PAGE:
We examined the hypothesis that an expiratory resistance mask containing a small amount of dead space (ER/DS) would reduce the apnea–hypopnea index (AHI) during sleep, attenuate the severity of acute mountain sickness (AMS), and offset decrements in cognitive function compared with a sham mask. In a double-blinded, randomized, sham-controlled, crossover design, 19 volunteers were exposed to two nights of normobaric hypoxia (F I O 2 = 0.125), using a ER/DS mask (3.5 mm restrictive expiratory orifice; 125 mL DS volume) and sham mask (zero-flow resistance; 50 mL DS volume). Cognitive function, AMS, and ventilatory acclimatization were assessed before and after the 12-hour normobaric hypoxia exposure. Polysomnography was conducted during sleep. AHI was reduced using the ER/DS sleep mask compared with the sham (30.1 ± 23.9 events·hr −1 vs. 58.9 ± 34.4 events·hr −1 , respectively; p = 0.01). Likewise, oxygen desaturation index and headache severity were reduced (both p < 0.05). There were also benefits on limiting the hypoxia-induced reductions in select measures of reaction speed and attention ( p < 0.05). Our study indicates that a simple noninvasive and portable ER/DS mask resulted in reductions (49%) in AHI, and reduced headache severity and aspects of cognitive decline. The field applications of this ER/DS mask should be investigated before recommendations can be made to support its benefit for travel to high altitude.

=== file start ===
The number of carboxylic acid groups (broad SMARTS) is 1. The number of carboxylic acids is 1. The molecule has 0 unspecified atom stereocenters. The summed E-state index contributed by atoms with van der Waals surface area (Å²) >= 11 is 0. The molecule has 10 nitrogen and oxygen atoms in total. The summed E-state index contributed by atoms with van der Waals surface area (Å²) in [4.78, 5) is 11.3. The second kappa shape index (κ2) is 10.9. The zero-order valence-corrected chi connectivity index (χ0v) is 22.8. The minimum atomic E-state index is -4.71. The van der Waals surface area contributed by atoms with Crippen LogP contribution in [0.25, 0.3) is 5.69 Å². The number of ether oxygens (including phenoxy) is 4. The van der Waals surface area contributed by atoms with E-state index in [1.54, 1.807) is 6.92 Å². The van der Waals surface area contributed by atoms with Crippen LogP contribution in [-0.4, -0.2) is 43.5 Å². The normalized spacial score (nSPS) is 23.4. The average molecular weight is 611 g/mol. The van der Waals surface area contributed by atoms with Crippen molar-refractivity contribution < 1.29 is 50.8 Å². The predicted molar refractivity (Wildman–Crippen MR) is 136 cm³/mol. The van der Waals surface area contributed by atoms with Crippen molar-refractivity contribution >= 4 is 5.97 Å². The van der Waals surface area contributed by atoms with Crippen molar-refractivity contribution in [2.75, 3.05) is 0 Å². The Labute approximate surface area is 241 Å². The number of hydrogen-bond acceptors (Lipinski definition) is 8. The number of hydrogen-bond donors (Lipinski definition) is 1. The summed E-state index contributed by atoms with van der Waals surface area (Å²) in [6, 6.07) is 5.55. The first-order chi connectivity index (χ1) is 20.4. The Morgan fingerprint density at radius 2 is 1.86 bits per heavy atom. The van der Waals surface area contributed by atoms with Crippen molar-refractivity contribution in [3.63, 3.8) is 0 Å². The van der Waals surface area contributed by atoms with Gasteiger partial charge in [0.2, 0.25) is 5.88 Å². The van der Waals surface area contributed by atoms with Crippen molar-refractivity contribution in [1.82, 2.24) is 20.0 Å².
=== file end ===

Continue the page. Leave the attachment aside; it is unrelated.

We compared the decrease in maximal heart rate (HRmax) from normoxia to normobaric (NH) and hypobaric (HH) hypoxia, respectively, in trained and untrained subjects ( n = 187). HRmax data in normoxia and NH ( n = 55) or HH ( n = 26) were collected from 81 publications. No study directly compared HRmax in NH and HH. Concomitant arterial oxygen saturation (SaO 2 ) and HRmax data were found in 60 studies. Overall, the results showed that the higher the desaturation, the greater the decrease in HRmax. Since desaturation appeared to be slightly higher during HH versus NH and was higher in trained than in untrained subjects, the decrease in HRmax tended ( p = 0.07) to be higher in trained subjects in HH than in NH (e.g., −12.7 bpm vs. −8.6 bpm at 4000 m), whereas in untrained subjects the difference was negligible (−9.9 bpm vs. −8.3 bpm). To conclude, when compared with normoxia, the decrease in HRmax was slightly higher in HH than in NH in trained subjects. However, this result has to be confirmed and from a practical point of view, one may question the significance of this difference as well as the relevance of using different HR values for prescribing training intensity during exercise performed in NH or in HH.